LEAD, S.D. – As a math teacher at Lead-Deadwood High School in South Dakota, Amy Williams said she was “shocked” to learn she was nominated for the Country Music Teacher Classroom Initiative spearheaded by singer Jake Gill.
Williams, who is from Lusk, was nominated by her mother for CMTCI when Gill performed at the Niobrara County Fair in 2019.
“He’d asked if anybody knew any good teachers and my mom had been at the concert and just said my name,” Williams said. “I think this has been a work in progress, but I didn’t know anything about it till a couple of weeks ago.”
As a beneficiary of CMCTI, Williams’ class will receive a free songwriting session in-person or over Zoom.
“At first I was like, well I teach math not music, but it’ll be cool because maybe we’ll do a math song or something,” Williams said.
“Song writing combines the therapeutic benefits of music with the creative release of bringing our thoughts to words,” Gill said in a press release. “Today’s child is experiencing more stress and trauma on a daily basis, than in times before. To be able to express their thoughts and feelings in a healthy manner is crucial to a thriving development.”
Williams also created an Amazon wish list with classroom supplies that Gill will share on social media. Anyone can purchase items from it and they will be delivered directly to her.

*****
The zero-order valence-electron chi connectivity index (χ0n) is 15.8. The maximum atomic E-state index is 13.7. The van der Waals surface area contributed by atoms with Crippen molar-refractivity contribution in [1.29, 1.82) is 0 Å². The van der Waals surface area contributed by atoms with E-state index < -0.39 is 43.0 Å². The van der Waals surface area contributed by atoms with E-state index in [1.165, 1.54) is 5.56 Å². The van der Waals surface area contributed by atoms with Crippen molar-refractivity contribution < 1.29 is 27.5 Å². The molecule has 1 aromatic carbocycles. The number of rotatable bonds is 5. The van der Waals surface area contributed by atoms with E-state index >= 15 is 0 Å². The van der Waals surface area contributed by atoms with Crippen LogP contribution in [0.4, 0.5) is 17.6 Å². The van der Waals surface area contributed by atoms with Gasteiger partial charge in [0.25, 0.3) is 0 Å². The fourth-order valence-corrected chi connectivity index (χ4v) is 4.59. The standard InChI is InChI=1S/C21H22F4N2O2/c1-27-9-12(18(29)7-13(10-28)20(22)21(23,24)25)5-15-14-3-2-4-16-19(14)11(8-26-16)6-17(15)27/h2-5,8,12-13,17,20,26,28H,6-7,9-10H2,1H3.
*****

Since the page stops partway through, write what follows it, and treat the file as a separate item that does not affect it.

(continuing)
Teachers struggle to buy classroom supplies any year, but the opportunity to receive donations comes at a crucial time, Williams said, as she and her students prepare to return to school amid the novel coronavirus pandemic. It’s uncertain whether they will begin the school year in person or remotely, so the supplies will help Williams prepare for either scenario.
Items on the list will help Williams whether they are in or out of the classroom this fall, she said. They include graphing paper, rulers, notebooks, a boombox for her students to listen to music and more.
“We can’t exchange supplies, so I think I would still probably give [items] out to the students,” Williams said. “Because last year I had just a shelf with graph paper and kids would get in line and go grab it. I don’t think I could do that this year. It’s basically trying to help my situation where we have all these new modifications, so I’m just trying to prepare for that.”
At the high school, it’s difficult to have students bring in their own supplies, Williams said.
“This will just take that burden off,” Williams said.
Williams’ wish list can be found at https://www.amazon.com/hz/wishlist/ls
“I’m really happy,” Williams said. “If you just donate even one notebook it would be helpful. We need all the help we can get.”